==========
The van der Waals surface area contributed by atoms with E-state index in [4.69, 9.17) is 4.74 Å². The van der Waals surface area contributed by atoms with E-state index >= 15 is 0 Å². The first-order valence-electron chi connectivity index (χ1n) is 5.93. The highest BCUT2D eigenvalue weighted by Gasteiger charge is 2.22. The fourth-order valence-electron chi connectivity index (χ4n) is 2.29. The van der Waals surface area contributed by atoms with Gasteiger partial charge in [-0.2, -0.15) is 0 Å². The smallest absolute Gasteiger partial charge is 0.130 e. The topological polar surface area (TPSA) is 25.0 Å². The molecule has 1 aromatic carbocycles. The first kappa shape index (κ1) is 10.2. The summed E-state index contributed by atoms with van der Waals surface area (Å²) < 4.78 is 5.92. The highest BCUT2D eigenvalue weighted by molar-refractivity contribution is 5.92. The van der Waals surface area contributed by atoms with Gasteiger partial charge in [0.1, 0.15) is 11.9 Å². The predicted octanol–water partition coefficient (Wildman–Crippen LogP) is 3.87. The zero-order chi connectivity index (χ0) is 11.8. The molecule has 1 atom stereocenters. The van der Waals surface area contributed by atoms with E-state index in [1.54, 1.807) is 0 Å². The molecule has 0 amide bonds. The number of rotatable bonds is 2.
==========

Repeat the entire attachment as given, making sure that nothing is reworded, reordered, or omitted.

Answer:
The van der Waals surface area contributed by atoms with E-state index in [4.69, 9.17) is 4.74 Å². The van der Waals surface area contributed by atoms with E-state index >= 15 is 0 Å². The first-order valence-electron chi connectivity index (χ1n) is 5.93. The highest BCUT2D eigenvalue weighted by Gasteiger charge is 2.22. The fourth-order valence-electron chi connectivity index (χ4n) is 2.29. The van der Waals surface area contributed by atoms with Gasteiger partial charge in [-0.2, -0.15) is 0 Å². The smallest absolute Gasteiger partial charge is 0.130 e. The topological polar surface area (TPSA) is 25.0 Å². The molecule has 1 aromatic carbocycles. The first kappa shape index (κ1) is 10.2. The summed E-state index contributed by atoms with van der Waals surface area (Å²) < 4.78 is 5.92. The highest BCUT2D eigenvalue weighted by molar-refractivity contribution is 5.92. The van der Waals surface area contributed by atoms with Gasteiger partial charge in [0.1, 0.15) is 11.9 Å². The predicted octanol–water partition coefficient (Wildman–Crippen LogP) is 3.87. The zero-order chi connectivity index (χ0) is 11.8. The molecule has 1 atom stereocenters. The van der Waals surface area contributed by atoms with E-state index in [1.54, 1.807) is 0 Å². The molecule has 0 amide bonds. The number of rotatable bonds is 2.